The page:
PROVINCES OF PAKISTAN

Punjab



The name Punjab literally translates from Persian into the words Panj, meaning five ,  and ?b , cognate with Sanskrit ?p, meaning water respectively, which can be translated   as  (the) five waters - hence the name land of the five rivers, referring to the Biyas, Ravi,    Sutlej,  Chenab and Jhelum rivers. Punjab is the most fertile and heavily populated    province of Pakistan, covering an area of 205,344 Sq. Kms with an estimated population of 88.115 million. Punjab truly is the land, enduringly antiquated and progressively modern. Although Punjab has well planned cities and beautifully conceptualized residential colonies, most of its people are rural folk for whom life revolves around the cycle of seasons, studded with a rich variety of traditions, fairs and colourful folk festivals, all around the year. The houses in the rural expanses for the most part, are built of mud and clay and strengthened with straw. They are the proud custodians of the centuries old Harappa Civilization, the grandeur of the Mughal Empire and a culture that even time could not work away. Explore Punjab by spending some time in a village, and feel the warmth, the toiling strength of its people and their craftsmanship reflected in their pottery and wearing designs.

 

NWFP



North West Frontier Province is a province of the Islamic Republic of Pakistan, located on both banks of the river Indus and stretches from the Himalayas in the north to the deserts in the south where it is bordered by the Baluchistan and Punjab provinces. On its western flank is the rugged terrain of neighbouring country Afghanistan, which is accessed via the historic Khyber Pass through the mountains of the Suleiman Range. Its borders touch or are close to those of China, the Tajikistan and the disputed territory of the state of Jammu and Kashmir in the north. The capital of the province is the city of Peshawar. The North West Frontier Province (NWFP) is Pakistan s most diverse province, covering an area of over 101,741 Sq Kms (including the Federally Administrated Tribal Areas 27,220 Sq Kms) with an estimated population of 25.134 million (including the Federally Administrated Tribal Areas population of 3.717 million). At the heart is Peshawar Valley, often referred to as the vale of Peshawar. Its rich alluvial soils, watered by the Kabul and Swat rivers, make it one of the most productive agricultural regions of Pakistan. The mountains to the north, particularly the Hindukush, are amongst the most spectacular in Pakistan, offering some of the best opportunities for trekking and climbing in the world. The northern half of the province consists of five river valleys running roughly parallel, north to south namely Chitral, Dir, Swat, Indus and Kaghan. These valleys are on the northern edge of the monsoon belt,?that is why they are fairly green and partly wooded in their southern sections. The North Western Province is famed for its metal ware, but proudly distinguished by the gateway to warriors known as the Khyber Pass.

 

Sindh


The province of Sindh in Pakistan has been designated after the river Sindh (Indus) which literally created it and has been also its sole means of sustenance. However, the importance of the river and close phonetical resemblance in nomenclature would make one consider Sindhu as the probable origin of the name of Sindh. Later phonetical changes transformed Sindhu into Hindu in Pahlavi and into Hoddu in Hebrew. The Greeks (who conquered Sindh in 125 BC under the command of the Alexander the great) rendered it into Indos, hence modern Indus. It covers an area of 1,40,914 Sq. Kms with an estimated population of 36.714 million. Sindh has a rich cultural background of literature, music and arts. Sindhi artists excel in pottery, glazed tiles, lacquer-ware, quilt making and carpet weaving. Local art of ajrak and sussi, a strapped cotton cloth for women, is very popular. Sindh has rich cultural heritage i.e. Moenjodaro and Thatta, embracing a 5000 years old civilization. The Indus valley civilization is the farthest visible outpost of archeology in the abyss of prehistoric times. The prehistoric site of Kot Diji in Sindh has furnished information of high significance for the reconstruction of a connected story which pushes back the history of Pakistan by at least another 300 years, from about 2,500 BC. Evidence of a new element of pre-Harappan culture has been traced here.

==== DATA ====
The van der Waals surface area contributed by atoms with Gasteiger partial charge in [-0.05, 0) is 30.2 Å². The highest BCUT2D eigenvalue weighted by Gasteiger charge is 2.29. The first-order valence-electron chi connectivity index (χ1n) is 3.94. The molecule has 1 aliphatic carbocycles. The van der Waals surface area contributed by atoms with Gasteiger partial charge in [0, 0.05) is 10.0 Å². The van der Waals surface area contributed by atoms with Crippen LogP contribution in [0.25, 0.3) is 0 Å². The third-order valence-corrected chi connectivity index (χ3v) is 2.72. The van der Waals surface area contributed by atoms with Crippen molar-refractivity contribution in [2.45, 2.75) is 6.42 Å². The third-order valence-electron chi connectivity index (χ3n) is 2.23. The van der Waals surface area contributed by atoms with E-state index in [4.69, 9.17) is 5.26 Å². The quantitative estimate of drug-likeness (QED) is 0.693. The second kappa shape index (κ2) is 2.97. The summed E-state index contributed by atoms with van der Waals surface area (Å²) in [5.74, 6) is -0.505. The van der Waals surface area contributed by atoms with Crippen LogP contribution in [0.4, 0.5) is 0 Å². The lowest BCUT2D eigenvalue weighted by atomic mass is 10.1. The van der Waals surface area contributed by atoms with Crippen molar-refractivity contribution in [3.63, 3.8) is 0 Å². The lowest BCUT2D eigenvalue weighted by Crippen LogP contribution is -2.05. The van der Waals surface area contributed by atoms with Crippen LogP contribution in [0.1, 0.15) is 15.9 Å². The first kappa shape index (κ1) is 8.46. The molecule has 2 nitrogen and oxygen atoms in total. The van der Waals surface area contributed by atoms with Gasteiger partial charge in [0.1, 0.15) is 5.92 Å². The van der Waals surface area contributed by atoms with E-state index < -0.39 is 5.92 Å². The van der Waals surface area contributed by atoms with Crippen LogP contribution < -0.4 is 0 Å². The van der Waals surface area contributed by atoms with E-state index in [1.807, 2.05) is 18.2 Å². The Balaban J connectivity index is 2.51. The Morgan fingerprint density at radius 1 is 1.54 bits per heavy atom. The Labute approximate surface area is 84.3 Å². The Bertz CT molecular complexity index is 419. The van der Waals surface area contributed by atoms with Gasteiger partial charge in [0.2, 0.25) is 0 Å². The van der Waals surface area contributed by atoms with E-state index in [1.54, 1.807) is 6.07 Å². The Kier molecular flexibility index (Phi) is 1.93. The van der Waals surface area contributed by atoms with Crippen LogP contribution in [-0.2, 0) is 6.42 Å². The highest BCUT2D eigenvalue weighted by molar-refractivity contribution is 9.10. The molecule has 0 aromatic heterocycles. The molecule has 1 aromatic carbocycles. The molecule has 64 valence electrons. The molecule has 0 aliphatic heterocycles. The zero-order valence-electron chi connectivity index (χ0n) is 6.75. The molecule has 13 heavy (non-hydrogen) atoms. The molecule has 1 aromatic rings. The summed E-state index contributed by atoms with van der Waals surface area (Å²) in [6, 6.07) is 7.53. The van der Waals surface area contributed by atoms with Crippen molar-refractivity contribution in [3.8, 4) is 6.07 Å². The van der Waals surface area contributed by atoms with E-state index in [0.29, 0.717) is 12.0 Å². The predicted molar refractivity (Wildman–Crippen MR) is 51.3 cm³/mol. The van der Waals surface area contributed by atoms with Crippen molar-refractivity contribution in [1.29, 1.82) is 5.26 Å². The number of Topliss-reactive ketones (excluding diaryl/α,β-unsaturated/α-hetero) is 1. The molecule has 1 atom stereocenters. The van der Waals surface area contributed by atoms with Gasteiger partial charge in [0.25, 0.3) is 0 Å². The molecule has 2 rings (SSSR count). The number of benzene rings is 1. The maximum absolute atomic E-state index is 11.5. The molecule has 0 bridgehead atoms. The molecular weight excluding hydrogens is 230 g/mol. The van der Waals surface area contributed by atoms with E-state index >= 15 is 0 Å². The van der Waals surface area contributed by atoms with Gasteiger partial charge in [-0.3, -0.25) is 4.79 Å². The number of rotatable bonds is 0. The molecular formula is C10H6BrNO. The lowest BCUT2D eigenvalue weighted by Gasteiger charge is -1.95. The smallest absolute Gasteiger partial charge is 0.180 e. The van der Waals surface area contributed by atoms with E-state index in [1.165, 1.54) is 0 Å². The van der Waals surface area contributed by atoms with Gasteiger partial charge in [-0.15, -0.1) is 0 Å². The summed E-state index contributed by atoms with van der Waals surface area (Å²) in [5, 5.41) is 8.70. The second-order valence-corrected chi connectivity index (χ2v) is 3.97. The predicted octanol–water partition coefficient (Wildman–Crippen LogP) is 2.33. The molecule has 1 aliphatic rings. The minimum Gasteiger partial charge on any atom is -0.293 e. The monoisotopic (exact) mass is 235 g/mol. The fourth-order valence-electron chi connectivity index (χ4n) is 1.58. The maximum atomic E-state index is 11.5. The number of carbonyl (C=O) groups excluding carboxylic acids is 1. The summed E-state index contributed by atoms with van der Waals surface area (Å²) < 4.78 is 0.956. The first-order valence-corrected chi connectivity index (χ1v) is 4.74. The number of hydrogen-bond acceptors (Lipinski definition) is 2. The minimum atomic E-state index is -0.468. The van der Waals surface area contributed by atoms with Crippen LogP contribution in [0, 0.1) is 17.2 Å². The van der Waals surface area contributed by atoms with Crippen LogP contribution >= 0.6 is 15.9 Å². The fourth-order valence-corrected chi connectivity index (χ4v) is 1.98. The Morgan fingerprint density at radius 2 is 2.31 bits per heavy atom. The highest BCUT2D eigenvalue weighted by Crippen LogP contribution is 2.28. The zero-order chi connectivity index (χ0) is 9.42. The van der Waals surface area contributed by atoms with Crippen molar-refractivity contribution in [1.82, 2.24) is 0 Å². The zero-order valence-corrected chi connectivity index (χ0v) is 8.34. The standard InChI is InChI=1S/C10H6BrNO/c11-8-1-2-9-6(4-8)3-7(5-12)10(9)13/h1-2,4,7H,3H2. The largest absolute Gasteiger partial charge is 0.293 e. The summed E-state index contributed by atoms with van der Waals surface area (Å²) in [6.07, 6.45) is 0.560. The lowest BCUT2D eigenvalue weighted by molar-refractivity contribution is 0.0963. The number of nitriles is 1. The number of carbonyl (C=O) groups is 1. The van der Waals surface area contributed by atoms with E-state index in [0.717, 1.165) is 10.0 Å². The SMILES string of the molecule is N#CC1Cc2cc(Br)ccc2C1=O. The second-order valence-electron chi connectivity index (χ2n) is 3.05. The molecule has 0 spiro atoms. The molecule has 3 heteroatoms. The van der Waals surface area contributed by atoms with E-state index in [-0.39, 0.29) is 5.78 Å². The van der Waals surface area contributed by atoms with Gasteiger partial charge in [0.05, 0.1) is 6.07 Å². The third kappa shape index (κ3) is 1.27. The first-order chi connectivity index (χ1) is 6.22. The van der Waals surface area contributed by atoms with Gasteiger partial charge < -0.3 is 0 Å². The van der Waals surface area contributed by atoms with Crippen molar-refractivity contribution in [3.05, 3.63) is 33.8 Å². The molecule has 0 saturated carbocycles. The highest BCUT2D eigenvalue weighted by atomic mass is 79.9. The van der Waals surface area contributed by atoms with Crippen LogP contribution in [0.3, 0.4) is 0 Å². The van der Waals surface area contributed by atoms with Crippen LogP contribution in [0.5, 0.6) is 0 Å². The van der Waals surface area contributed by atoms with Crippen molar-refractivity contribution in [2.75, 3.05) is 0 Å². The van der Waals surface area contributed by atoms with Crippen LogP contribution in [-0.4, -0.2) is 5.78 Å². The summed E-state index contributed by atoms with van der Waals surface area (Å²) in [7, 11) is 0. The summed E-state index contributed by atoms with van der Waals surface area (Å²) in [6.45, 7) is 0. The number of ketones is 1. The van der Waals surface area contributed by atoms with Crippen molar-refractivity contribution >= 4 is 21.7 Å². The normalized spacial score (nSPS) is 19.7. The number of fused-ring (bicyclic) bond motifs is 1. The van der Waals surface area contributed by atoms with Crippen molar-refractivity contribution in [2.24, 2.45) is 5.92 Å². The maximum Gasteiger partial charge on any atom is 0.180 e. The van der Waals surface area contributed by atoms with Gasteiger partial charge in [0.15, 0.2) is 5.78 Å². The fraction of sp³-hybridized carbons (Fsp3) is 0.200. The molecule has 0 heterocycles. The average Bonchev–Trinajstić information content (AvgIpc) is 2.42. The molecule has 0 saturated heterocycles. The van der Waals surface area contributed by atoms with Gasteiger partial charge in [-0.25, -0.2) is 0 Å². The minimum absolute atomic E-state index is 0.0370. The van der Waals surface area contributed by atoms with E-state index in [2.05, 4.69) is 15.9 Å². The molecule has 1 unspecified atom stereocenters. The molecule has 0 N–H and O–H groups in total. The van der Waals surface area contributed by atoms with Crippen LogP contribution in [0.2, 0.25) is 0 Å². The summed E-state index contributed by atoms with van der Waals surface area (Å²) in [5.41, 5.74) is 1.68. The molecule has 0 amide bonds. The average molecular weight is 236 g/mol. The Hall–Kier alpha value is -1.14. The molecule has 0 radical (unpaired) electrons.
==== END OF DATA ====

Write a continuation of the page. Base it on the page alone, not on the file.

Balochistan



Balochistan the largest among the provinces in Pakistan in terms of area covers?3,47,190 Sq Kms with an estimated population of 7.797 million. It is a land of contrast. It has places with lofty and rugged mountains under Chiltan, Sulaiman, Sultan etc. and plains, stretching to hundred of kilometers. It has a fascinating history and is epitomized by the enthusiastic heartedness of its people. The Balochistan coast line extends over 750 Kms from Karachi at Hub River to the Gawadar Bay on Pak-Iran border. The area is rich in fish and marine resources. Balochistan has great potential appeal as a travel destination, particularly now that access to neighbouring Iran has become so much easier. Balochistan is known for its apple produce, and the Gawadar Port promises a new era of maritime activity making it, in not too distant a future a great seaport and the hub of economic activity in the region. Balochistan has an eventful history dating back to the Stone Age. Recent research and archaeological excavations at Mehrgarh have revealed 9000 years old civilization. Alexander the great passed through Balochistan in 325 B.C